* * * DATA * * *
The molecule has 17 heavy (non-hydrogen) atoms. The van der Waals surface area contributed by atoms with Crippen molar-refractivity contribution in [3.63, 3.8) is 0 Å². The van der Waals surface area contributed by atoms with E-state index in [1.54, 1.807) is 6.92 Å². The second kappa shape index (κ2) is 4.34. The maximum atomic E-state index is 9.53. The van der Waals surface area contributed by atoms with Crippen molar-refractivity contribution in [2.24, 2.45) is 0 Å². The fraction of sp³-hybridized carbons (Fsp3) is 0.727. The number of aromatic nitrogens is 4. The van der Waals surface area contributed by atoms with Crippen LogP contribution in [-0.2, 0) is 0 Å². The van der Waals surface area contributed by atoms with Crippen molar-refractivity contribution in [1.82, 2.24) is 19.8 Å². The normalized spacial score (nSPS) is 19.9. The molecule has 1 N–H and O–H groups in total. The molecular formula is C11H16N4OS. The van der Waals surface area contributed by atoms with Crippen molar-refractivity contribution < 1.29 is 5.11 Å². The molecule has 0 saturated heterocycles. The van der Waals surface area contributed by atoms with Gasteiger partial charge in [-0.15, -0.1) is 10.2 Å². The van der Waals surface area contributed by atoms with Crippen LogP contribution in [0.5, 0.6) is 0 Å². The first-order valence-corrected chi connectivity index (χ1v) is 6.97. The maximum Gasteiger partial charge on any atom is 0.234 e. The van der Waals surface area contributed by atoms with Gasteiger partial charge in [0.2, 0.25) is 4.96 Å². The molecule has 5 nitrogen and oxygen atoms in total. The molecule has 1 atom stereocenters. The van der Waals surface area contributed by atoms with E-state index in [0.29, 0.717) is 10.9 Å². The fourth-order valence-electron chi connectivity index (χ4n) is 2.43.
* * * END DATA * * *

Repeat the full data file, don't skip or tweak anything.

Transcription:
The molecule has 17 heavy (non-hydrogen) atoms. The van der Waals surface area contributed by atoms with Crippen molar-refractivity contribution in [3.63, 3.8) is 0 Å². The van der Waals surface area contributed by atoms with E-state index in [1.54, 1.807) is 6.92 Å². The second kappa shape index (κ2) is 4.34. The maximum atomic E-state index is 9.53. The van der Waals surface area contributed by atoms with Crippen molar-refractivity contribution in [2.24, 2.45) is 0 Å². The fraction of sp³-hybridized carbons (Fsp3) is 0.727. The number of aromatic nitrogens is 4. The van der Waals surface area contributed by atoms with Crippen LogP contribution in [-0.2, 0) is 0 Å². The van der Waals surface area contributed by atoms with Crippen molar-refractivity contribution in [1.82, 2.24) is 19.8 Å². The normalized spacial score (nSPS) is 19.9. The molecule has 1 N–H and O–H groups in total. The molecular formula is C11H16N4OS. The van der Waals surface area contributed by atoms with Crippen molar-refractivity contribution < 1.29 is 5.11 Å². The molecule has 0 saturated heterocycles. The van der Waals surface area contributed by atoms with Gasteiger partial charge in [-0.15, -0.1) is 10.2 Å². The van der Waals surface area contributed by atoms with Crippen LogP contribution in [0.5, 0.6) is 0 Å². The first-order valence-corrected chi connectivity index (χ1v) is 6.97. The maximum Gasteiger partial charge on any atom is 0.234 e. The van der Waals surface area contributed by atoms with Gasteiger partial charge in [0.2, 0.25) is 4.96 Å². The molecule has 5 nitrogen and oxygen atoms in total. The molecule has 1 atom stereocenters. The van der Waals surface area contributed by atoms with E-state index in [0.29, 0.717) is 10.9 Å². The fourth-order valence-electron chi connectivity index (χ4n) is 2.43.